Walter Richard SickertStudy for 'L'Armoire à glace' 1922

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Artwork details

Artist
Walter Richard Sickert (1860‑1942)
Title
Study for 'L'Armoire à glace'
Date 1922
MediumGraphite, ink, watercolour and gouache on paper
Dimensionssupport: 260 x 187 mm
Collection
Tate
Acquisition Purchased 1941
Reference
N05312
Not on display

Catalogue entry

This elaborate preparatory study in graphite overlaid with pen and ink, embellished with watercolour and white gouache highlights, includes marginal annotations describing the colour or light observed on particular surfaces. Walter Sickert made a number of studies of this scene, which looks through an open doorway onto a woman seated in the dark recesses of a bedroom, partially concealed by and partially reflected in a mirrored wardrobe. Sickert developed the picture into an etching as well as an oil of the same title (Tate N05313).
Walter Richard Sickert 1860–1942
Study for ‘L’Armoire à glace’
1922
Graphite, ink, watercolour and gouache on paper
268 x 191 mm
Inscribed by the artist ‘L’armoire à glace’ in grey paint bottom left; ‘red edge’ in black ink bottom centre; ‘Picture Stevenson [sic] collection Southport’ in red ink bottom centre; ‘Sickert. 1922.’ in grey paint bottom right; ‘... of cold shine’ in black ink centre left in margins.
Purchased (Knapping Fund) 1941
N05312

Entry

In common with Ennui c.1914 (Tate N03846) and other earlier paintings of domestic interiors, the visual appearance of the oil painting L’Armoire à glace 1924 (Tate N05313, fig.1) developed across a series of related images. Walter Sickert first produced the subject as a 1922 etching of the same title,1 and a sequence of studies was also produced to facilitate the print.2 It is likely that Sickert referred to and in some cases reworked these drawings and watercolours for the oil version, completed in London. There are two preparatory sketches in Tate’s collection (Tate N05312 and N06087, fig.2).
Walter Richard Sickert 'L'Armoire à Glace' 1924
Fig.1
Walter Richard Sickert
L'Armoire à Glace 1924
© Tate
Walter Richard Sickert 'Study for 'L'Armoire à Glace'' c.1922
Fig.2
Walter Richard Sickert
Study for 'L'Armoire à Glace' c.1922
© Tate

Study for ‘L’Armoire à glace’ is a full compositional colour study which has been first sketched lightly in pencil and then overlaid with pen and ink and washes of watercolour. There are also touches of white gouache in places, for example around the edge of the mirror and the reflected light on the panels of the door. In appearance it is closer to the etched version than the painting, because it includes the view of the edge of the bedroom door and doorknob on the far right of the picture. In addition, some of the drawn pen and ink lines are echoed within areas of line and cross-hatching in the etching. Furthermore, the receding perspective of the mirrored door is more oblique in the painting. Nevertheless, the fact that Sickert troubled to complete the study in watercolour suggests that he was always intending to paint a version in oil.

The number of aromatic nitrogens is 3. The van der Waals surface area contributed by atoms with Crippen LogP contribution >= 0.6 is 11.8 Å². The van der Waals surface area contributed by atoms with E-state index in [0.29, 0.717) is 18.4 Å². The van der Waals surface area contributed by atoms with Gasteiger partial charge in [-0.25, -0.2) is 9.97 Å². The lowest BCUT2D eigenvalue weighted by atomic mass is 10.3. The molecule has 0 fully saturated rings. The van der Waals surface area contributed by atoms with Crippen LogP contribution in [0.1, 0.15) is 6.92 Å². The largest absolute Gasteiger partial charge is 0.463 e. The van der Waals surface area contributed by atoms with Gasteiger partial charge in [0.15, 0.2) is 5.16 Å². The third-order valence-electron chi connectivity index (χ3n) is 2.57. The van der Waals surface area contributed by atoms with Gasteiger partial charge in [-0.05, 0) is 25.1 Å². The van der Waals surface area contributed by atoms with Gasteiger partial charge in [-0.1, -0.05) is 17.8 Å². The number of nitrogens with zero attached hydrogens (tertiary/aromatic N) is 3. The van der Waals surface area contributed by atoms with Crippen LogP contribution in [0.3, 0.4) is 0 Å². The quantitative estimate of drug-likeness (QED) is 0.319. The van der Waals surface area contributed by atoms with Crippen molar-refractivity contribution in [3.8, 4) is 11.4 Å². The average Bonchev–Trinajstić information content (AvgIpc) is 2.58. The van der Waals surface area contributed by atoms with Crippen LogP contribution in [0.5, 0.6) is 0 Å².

The work bears the inscription ‘Picture Stevenson [sic] collection Southport’, which refers to the first owner of the oil painting, William Henry Stephenson (see Tate N05313). Sickert presumably annotated the drawing at a later date, after Stephenson had purchased the oil version of the painting (which is signed and dated 1924). In size and appearance the work is very close to another study, Study for ‘L’Armoire à glace’ 1922 (pen and ink and wash on paper, private collection), which Sickert also gave to Stephenson. The author of the catalogue raisonné of Sickert’s prints, Ruth Bromberg, believes that this study formed the basis for an intermediate tracing which was then used to transfer the image to a copper plate etching. She suggests the pink watercolour wash was only added to the drawing after the etching was complete, possibly at the time when Sickert sent the work to Stephenson.3 By contrast, another compositional colour study, Mon Rêve: Study for ‘L’Armoire à glace’ 1922 (ink, watercolour and pencil, Museum of Fine Arts, Boston, inscribed ‘Moi depuis que j’ai mon armoire à glace je suis contente’ [Since I have had my mirrored wardrobe I am content]), exhibits similar use of watercolour wash but without the same level of detail added in pen and ink. Tate’s study is therefore the most complete and highly worked preparatory study for the painting.

Nicola Moorby
April 2005

Notes

1
Reproduced in Ruth Bromberg, Walter Sickert Prints: A Catalogue Raisonné, New Haven and London 2000, no.200.
2
A full list can be found in Wendy Baron, Sickert: Paintings and Drawings, New Haven and London 2006, nos.557.1–11.
3
Bromberg 2000, p.253.

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